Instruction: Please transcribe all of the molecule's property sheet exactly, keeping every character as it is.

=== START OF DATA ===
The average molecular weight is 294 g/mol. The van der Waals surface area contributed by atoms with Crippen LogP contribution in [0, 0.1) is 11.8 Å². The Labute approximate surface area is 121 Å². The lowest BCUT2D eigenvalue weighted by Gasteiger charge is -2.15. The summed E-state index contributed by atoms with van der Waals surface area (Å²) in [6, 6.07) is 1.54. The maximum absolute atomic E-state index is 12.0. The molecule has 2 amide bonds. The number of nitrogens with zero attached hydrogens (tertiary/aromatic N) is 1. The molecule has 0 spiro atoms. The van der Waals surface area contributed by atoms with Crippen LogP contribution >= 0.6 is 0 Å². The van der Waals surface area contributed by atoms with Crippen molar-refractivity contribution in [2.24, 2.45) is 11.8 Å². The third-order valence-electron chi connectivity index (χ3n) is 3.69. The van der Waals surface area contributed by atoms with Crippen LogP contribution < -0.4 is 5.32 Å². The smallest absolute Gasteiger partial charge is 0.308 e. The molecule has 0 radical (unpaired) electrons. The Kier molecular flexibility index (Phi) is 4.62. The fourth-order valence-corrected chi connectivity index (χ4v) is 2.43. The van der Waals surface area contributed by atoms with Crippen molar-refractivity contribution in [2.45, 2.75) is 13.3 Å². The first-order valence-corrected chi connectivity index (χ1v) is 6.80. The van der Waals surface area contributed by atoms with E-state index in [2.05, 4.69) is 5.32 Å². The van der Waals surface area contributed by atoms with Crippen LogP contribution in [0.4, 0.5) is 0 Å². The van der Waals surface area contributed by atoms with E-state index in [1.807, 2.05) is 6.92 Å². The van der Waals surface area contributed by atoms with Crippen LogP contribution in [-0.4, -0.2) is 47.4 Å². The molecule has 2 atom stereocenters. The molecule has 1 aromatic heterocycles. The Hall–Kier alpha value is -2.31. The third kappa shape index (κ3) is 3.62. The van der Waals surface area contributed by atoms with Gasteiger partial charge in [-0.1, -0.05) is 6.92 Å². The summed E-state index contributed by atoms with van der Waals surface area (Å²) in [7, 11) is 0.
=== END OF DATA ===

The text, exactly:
The average molecular weight is 294 g/mol. The van der Waals surface area contributed by atoms with Crippen LogP contribution in [0, 0.1) is 11.8 Å². The Labute approximate surface area is 121 Å². The lowest BCUT2D eigenvalue weighted by Gasteiger charge is -2.15. The summed E-state index contributed by atoms with van der Waals surface area (Å²) in [6, 6.07) is 1.54. The maximum absolute atomic E-state index is 12.0. The molecule has 2 amide bonds. The number of nitrogens with zero attached hydrogens (tertiary/aromatic N) is 1. The molecule has 0 spiro atoms. The van der Waals surface area contributed by atoms with Crippen LogP contribution >= 0.6 is 0 Å². The van der Waals surface area contributed by atoms with Crippen molar-refractivity contribution in [2.24, 2.45) is 11.8 Å². The third-order valence-electron chi connectivity index (χ3n) is 3.69. The van der Waals surface area contributed by atoms with Crippen LogP contribution < -0.4 is 5.32 Å². The smallest absolute Gasteiger partial charge is 0.308 e. The molecule has 0 radical (unpaired) electrons. The Kier molecular flexibility index (Phi) is 4.62. The fourth-order valence-corrected chi connectivity index (χ4v) is 2.43. The van der Waals surface area contributed by atoms with Crippen molar-refractivity contribution in [2.45, 2.75) is 13.3 Å². The first-order valence-corrected chi connectivity index (χ1v) is 6.80. The van der Waals surface area contributed by atoms with E-state index in [2.05, 4.69) is 5.32 Å². The van der Waals surface area contributed by atoms with Crippen LogP contribution in [0.4, 0.5) is 0 Å². The van der Waals surface area contributed by atoms with E-state index in [1.807, 2.05) is 6.92 Å². The van der Waals surface area contributed by atoms with Crippen LogP contribution in [-0.4, -0.2) is 47.4 Å². The molecule has 2 atom stereocenters. The molecule has 1 aromatic heterocycles. The Hall–Kier alpha value is -2.31. The third kappa shape index (κ3) is 3.62. The van der Waals surface area contributed by atoms with Gasteiger partial charge in [-0.1, -0.05) is 6.92 Å². The summed E-state index contributed by atoms with van der Waals surface area (Å²) in [7, 11) is 0.